Unwelcome disruption or transformational opportunity
Just as we’re slowly getting a handle on what kind of quantum computing works and what doesn’t, we're also beginning to get a sense of the advantages and disadvantages of different technologies. “It's becoming very clear that a range of these quantum information technologies that we'll be developing will be useful in different contexts,” says Bremner, who also leads the Architecture and algorithms" theme in the ARC Centre for Quantum Computation and Communication Technology, “But the specifics of the problem matter and for those of us analysing problems that quantum computers can help with, we’re trying to develop mathematical tools that will make that job easier.”
The list of everyday applications that could be insecure in a quantum world today ranges from internet banking systems reliant on asymmetric cryptography and encrypted messaging applications to IoT (internet of things) devices and remote working VPNs. Of course, there are also many opportunities that quantum computing opens up. This includes brute-force traffic or medical trial optimisation problems, testing of large-scale systems from new-age aircraft, and smart energy grids to materials improvements and pharmaceutical development.
What we do know is that when quantum computing arrives, the effects will be profound. Some experts have described quantum computing as transitioning from scientific curiosity to technical reality. Think about a bank or government agency losing an encrypted file containing personal information—quantum decoding tools would make it very easy for someone to access that information. The upshot? Data that needs to remain secure over the long-term, needs to become quantum resilient now.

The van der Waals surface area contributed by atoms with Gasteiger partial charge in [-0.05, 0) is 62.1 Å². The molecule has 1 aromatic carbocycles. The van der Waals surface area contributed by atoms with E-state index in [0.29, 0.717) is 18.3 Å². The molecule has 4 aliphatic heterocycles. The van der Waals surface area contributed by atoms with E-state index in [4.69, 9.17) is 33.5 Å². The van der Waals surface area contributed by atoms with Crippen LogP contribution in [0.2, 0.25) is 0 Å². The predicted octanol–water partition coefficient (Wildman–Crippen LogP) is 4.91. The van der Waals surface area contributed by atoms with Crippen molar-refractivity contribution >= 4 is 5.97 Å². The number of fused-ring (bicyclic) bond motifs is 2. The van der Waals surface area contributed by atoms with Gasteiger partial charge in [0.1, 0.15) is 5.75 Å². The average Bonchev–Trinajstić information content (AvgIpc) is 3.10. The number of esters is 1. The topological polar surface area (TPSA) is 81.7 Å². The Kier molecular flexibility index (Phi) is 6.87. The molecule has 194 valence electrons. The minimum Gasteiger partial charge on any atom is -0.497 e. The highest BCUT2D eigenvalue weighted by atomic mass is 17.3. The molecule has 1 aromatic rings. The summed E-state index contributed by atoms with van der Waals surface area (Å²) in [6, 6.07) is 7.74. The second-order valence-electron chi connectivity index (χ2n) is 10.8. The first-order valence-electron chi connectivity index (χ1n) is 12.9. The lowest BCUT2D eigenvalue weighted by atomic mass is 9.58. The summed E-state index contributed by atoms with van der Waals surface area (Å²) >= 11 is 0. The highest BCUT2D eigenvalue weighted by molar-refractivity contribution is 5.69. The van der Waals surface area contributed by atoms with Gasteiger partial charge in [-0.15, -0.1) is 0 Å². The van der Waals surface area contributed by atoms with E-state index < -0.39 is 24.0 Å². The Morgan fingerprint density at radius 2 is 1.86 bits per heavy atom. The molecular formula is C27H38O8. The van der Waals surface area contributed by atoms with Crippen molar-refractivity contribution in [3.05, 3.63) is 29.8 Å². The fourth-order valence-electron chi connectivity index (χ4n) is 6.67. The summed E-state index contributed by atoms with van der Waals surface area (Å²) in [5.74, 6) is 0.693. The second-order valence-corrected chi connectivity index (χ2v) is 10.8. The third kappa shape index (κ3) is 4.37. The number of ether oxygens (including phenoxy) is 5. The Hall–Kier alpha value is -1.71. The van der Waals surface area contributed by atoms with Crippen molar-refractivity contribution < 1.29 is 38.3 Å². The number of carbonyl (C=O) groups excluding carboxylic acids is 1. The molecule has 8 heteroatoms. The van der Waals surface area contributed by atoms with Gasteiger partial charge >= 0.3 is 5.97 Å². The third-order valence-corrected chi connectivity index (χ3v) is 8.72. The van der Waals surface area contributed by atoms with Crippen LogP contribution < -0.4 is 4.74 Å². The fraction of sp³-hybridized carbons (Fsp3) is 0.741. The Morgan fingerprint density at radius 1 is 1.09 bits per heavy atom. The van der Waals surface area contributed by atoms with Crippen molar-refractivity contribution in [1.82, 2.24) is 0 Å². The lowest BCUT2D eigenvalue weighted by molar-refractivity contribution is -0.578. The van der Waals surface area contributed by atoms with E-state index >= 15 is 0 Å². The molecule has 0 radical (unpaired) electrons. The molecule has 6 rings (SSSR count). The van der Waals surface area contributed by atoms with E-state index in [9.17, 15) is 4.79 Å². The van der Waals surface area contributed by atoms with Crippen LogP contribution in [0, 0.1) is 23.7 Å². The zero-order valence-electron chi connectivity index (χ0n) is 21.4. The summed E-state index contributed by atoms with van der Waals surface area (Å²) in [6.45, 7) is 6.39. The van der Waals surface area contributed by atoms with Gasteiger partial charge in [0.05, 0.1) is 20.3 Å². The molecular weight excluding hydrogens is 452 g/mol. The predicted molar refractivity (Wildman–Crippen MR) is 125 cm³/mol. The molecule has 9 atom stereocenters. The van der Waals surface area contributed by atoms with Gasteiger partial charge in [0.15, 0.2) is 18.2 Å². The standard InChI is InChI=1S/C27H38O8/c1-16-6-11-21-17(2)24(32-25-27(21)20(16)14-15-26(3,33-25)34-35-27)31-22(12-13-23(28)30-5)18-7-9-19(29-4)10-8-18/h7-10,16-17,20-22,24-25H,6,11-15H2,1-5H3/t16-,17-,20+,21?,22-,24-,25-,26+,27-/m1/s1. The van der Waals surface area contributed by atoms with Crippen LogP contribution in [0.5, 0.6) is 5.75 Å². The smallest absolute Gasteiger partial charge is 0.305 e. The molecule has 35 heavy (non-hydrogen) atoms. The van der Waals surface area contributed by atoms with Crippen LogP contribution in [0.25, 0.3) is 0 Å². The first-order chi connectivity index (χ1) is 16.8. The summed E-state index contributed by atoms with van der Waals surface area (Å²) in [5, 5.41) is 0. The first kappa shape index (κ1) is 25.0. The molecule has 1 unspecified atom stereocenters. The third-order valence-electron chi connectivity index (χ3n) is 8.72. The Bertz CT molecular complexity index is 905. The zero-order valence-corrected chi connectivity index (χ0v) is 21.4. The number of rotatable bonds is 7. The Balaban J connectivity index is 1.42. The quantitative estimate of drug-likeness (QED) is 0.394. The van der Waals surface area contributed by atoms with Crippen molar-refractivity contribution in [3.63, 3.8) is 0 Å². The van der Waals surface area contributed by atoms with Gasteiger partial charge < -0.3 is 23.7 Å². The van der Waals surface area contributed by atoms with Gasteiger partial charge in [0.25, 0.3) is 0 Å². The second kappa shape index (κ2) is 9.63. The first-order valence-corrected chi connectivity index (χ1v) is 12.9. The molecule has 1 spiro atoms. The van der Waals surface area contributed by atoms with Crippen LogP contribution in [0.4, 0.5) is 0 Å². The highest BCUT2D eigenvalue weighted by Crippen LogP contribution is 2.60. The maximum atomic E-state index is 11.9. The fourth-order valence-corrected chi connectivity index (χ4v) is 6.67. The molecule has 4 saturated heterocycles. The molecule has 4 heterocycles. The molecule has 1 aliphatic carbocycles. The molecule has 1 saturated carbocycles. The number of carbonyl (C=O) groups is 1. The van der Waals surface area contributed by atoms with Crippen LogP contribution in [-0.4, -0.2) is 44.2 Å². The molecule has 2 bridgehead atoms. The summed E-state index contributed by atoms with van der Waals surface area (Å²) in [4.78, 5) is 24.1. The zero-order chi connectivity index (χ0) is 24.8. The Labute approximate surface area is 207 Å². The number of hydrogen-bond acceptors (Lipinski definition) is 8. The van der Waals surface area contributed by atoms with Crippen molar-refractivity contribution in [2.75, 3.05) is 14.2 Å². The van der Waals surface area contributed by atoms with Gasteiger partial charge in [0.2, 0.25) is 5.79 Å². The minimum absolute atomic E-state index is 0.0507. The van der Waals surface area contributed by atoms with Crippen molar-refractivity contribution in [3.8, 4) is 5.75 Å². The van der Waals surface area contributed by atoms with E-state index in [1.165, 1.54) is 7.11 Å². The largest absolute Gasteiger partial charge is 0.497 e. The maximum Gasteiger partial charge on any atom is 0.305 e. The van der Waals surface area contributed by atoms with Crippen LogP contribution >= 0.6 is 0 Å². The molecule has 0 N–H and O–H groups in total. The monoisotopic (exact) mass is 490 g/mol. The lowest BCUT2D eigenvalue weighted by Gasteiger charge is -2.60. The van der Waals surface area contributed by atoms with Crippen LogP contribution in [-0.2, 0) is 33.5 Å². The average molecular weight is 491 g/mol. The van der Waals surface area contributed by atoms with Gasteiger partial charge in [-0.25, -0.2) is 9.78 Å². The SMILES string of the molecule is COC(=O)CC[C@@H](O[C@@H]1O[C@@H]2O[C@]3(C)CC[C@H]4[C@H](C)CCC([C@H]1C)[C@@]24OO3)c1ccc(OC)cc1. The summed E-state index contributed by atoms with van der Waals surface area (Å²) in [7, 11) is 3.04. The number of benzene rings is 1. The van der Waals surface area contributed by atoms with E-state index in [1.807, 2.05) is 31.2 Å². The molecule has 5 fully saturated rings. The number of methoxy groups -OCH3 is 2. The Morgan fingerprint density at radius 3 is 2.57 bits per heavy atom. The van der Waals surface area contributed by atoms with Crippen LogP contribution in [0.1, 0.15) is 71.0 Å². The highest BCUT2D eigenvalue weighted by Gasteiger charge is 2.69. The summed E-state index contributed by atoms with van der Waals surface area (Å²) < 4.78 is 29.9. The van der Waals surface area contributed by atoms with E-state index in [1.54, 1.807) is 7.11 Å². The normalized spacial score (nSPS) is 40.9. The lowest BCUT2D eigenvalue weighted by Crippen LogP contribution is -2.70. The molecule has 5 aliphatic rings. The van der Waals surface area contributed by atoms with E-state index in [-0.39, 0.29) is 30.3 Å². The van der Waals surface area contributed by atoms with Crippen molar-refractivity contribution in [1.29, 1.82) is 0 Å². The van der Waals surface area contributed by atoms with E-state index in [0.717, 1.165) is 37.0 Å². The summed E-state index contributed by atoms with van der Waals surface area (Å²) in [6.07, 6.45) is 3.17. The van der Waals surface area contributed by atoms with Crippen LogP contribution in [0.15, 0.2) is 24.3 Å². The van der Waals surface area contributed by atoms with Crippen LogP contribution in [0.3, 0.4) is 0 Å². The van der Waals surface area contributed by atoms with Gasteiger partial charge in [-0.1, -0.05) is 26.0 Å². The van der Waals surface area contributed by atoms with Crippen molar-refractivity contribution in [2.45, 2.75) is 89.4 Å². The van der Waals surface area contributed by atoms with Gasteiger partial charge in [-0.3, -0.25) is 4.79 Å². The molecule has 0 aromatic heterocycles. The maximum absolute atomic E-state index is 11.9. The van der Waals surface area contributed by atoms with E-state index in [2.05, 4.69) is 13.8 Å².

“It’s really important to understand that you can store attacks,” says Michael Bremner. “If you're using public cryptography systems to secure and send information that could be sensitive on a 20-year timeframe, you should probably be thinking about stopping doing that stuff today.”
The ability to store attacks has introduced key questions for many organisations and their IT security teams: are we going to have to change the way we do our internet security? And do we have teams that are capable of making these assessments? How will the systems impact user experience? What is the complexity of change? How will program-level changes effect system-wide security?
Over the past decade, many large companies, especially financial institutions, have answered these questions around cyber security infrastructure on a trade-off basis. At one end of the spectrum, pursuing infinite security at infinite cost is not an option. Similarly, merely pursuing reasonable security at reasonable cost comes with the potential for breaches to significantly impact an organisation’s ability to do business. Rather than optimising the systems for one or a handful of security variables, IT teams have tried to strike a balance.
To deal with critical, present-day threats rather than looming threats, such a quantum computers, savvy IT teams are beginning to preload their teams with as much context as possible.
“Quantum computing isn’t a problem until it’s a problem,” says the IT Manager for a large Australian bank, “as opposed to something like ransomware, which tends to grow linearly. And so, we've got a small collection of those kinds of potential step-change risks that we keep an eye on. And quantum computing is one of those.”